The Feminine Side of God

The following article is from the January 2020 edition of the Pentecostal Life magazine. Many of the statements found in this article are not doctrinally correct and is here for that reason.

And God said, Let us make man in our image, after our likeness…. So God created man in his own image, in the image of God created he him; male and female created he them. (Genesis 1 :26- 27)

From the beginning, the reflection of God has been mirrored in the male and female. It is easy to see God in the masculine image of father, son, king, bridegroom, warrior. There is, however, another side of God reflected in the feminine, or, as I like to think of it, God’s soft side.

The Bible is a book of vivid imagery. Word pictures are necessary to help us understand a God who is beyond our comprehension. Can you imagine an ant at the base of the Statue of Liberty trying to describe and understand that monument? Word pictures are needed for finite beings to begin to understand an infinite God.

“It is he that sitteth upon the circle of the earth” (Isaiah 40:22).
“Heaven is my throne, and earth is my footstool” (Acts 7:49).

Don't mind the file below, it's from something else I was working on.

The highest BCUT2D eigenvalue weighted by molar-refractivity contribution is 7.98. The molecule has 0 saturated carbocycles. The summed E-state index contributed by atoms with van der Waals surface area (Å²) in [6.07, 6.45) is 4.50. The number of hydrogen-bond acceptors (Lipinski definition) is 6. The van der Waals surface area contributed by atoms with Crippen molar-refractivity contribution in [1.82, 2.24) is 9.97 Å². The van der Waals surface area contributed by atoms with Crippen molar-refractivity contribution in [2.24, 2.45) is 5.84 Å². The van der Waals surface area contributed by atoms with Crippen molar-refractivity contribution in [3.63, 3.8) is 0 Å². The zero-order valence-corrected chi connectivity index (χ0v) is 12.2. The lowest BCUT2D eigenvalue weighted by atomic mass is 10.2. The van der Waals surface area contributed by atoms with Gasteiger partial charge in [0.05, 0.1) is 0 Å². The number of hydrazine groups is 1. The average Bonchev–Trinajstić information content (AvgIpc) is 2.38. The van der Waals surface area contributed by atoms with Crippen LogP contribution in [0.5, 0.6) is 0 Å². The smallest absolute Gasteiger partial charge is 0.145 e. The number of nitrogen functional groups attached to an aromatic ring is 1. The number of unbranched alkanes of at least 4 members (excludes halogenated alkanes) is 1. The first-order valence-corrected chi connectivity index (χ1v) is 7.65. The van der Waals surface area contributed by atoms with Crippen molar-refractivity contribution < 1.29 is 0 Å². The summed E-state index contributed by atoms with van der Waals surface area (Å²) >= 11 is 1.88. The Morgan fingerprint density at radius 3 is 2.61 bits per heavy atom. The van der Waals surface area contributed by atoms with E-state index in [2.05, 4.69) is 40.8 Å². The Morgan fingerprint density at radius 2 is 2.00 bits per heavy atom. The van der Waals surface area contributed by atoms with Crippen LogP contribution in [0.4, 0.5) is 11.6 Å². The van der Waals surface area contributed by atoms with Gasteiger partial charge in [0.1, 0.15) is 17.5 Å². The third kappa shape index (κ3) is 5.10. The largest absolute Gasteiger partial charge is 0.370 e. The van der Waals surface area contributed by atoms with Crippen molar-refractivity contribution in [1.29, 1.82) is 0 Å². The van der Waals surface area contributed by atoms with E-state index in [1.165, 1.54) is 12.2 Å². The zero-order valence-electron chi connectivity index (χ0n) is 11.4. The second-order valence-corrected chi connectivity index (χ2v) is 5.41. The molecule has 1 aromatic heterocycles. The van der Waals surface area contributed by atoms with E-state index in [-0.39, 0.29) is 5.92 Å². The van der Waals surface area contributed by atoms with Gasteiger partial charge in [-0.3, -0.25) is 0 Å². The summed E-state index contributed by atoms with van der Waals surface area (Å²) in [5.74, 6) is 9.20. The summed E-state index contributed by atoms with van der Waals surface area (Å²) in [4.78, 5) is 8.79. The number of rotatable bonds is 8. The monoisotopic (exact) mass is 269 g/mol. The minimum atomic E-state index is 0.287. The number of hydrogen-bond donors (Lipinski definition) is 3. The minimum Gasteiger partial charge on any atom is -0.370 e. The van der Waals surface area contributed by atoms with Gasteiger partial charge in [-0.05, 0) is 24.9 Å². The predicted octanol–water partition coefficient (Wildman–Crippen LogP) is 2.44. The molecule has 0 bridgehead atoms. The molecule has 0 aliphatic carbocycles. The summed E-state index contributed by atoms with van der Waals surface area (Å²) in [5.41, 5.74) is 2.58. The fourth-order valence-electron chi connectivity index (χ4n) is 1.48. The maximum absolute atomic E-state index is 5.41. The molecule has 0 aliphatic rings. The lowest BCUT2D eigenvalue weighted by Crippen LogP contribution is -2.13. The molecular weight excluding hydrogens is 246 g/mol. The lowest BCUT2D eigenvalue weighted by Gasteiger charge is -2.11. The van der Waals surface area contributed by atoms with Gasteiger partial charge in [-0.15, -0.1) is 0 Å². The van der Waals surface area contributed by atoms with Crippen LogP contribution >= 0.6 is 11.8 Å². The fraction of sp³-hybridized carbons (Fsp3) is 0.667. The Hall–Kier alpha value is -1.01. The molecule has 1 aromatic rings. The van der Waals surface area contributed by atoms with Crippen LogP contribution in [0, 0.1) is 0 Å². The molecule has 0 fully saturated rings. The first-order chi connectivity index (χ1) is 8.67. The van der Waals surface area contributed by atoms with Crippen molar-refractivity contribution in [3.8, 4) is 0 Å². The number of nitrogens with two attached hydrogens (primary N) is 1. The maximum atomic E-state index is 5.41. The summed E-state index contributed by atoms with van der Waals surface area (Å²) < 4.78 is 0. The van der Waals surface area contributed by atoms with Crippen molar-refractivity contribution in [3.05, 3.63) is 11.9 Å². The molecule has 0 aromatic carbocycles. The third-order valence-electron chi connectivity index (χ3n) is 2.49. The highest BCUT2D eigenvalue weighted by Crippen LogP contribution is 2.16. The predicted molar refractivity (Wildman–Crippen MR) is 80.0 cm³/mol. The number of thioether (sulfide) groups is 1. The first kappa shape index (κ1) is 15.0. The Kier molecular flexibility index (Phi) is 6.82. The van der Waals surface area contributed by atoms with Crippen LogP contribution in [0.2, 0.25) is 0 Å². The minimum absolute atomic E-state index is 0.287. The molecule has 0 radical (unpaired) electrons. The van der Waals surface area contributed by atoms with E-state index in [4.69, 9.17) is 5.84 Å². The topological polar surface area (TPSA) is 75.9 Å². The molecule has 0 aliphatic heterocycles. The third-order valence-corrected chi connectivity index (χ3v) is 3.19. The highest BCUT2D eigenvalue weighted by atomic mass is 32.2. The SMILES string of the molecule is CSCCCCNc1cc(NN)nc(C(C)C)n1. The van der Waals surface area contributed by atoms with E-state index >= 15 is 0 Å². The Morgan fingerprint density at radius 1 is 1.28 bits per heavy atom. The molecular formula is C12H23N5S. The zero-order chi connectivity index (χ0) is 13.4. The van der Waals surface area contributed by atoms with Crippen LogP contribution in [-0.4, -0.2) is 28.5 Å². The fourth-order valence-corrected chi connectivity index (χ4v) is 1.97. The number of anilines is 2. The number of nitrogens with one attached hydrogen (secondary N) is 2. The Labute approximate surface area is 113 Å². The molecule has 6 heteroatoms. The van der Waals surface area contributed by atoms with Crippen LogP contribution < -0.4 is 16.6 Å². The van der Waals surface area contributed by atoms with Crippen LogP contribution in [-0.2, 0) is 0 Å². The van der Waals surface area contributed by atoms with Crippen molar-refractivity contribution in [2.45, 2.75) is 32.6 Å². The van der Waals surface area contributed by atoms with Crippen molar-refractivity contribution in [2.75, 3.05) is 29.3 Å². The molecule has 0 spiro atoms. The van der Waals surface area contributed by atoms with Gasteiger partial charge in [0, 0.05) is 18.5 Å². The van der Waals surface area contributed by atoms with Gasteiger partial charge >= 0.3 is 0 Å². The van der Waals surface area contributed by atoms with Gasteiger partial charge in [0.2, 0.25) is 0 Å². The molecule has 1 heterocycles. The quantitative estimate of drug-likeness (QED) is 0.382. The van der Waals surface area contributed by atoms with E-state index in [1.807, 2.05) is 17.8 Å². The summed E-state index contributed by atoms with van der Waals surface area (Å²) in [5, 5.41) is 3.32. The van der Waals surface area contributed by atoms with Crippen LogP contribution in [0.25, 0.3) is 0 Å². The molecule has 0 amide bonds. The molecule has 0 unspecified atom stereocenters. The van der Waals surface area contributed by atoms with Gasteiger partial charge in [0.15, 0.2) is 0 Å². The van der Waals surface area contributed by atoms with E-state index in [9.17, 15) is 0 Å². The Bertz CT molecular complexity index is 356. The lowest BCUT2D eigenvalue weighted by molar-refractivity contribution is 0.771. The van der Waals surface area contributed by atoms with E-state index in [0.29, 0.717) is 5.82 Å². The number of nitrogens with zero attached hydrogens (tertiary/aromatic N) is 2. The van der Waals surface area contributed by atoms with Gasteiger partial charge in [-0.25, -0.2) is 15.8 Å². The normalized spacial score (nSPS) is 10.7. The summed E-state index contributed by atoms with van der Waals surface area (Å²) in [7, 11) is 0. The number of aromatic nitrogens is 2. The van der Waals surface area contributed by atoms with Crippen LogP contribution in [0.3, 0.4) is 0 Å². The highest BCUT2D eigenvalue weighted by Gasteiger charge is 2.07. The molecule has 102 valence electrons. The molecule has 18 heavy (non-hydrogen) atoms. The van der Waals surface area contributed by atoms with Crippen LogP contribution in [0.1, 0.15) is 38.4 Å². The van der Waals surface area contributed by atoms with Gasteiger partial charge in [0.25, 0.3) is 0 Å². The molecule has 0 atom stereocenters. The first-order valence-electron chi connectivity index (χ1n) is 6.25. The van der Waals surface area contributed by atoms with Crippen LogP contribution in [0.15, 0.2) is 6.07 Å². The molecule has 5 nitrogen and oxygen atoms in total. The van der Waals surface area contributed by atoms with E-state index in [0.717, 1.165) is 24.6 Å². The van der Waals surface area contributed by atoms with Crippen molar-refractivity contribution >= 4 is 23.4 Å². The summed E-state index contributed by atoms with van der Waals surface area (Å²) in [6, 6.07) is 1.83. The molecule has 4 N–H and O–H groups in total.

“Yea, he did fly upon the wings of the wind” (Psalm 18:10).
“God thundereth marvellously with his voice” (Job 37:5).

See how words can paint pictures that almost capture how big, how majestic, how mighty He is? defines a metaphor as “a figure of speech in which a term or phrase is applied to something to which it is not literally applicable in order to suggest a resemblance.” Many metaphors – the linking of unlike things – are used in the Scripture to describe God:

“For thou art my lamp, 0 LORD” (II Samuel 22:29).
“The LORD is my shepherd” (Psalm 23).
“I am that bread of life” (John 6:48).

It is in these word pictures that we find comfort to soothe us in our need. That same dictionary defines a simile as “a figure of speech in which two unlike things are explicitly compared.” Similes are direct comparisons that use the words “like” or “as” to help our understanding and comprehension:

“Therefore I will be unto them as a lion” (Hosea 13:7).
“He is brought as a lamb” (Isaiah 53:7).
“He shall come down like rain” (Psalm 72:6).
“I will be as the dew unto Israel” (Hosea 14:5).

All of these word pictures describe an aspect of God, but neither one nor all can totally describe Him.

The compound names of God, such as Jehovah Jireh, meaning “the One who provides,” were given to men to reveal the character of God. In Genesis 17, God told Abraham that He was the “Almighty God.” This occurred after Abraham had been given all of the unimaginable promises and surely was wondering how all of this could be. “Almighty God” can be translated “the strong-breasted one,” which surely spoke to Abraham that his God was able to nurture, sustain, and comfort- imagery of the feminine, God’s soft side.

Fathers are wonderful. Mothers are a wonder! The feminine sensitivity, intuitiveness, understanding, and selflessness is unparalleled. It takes both the male and female to mirror the nature and character of God.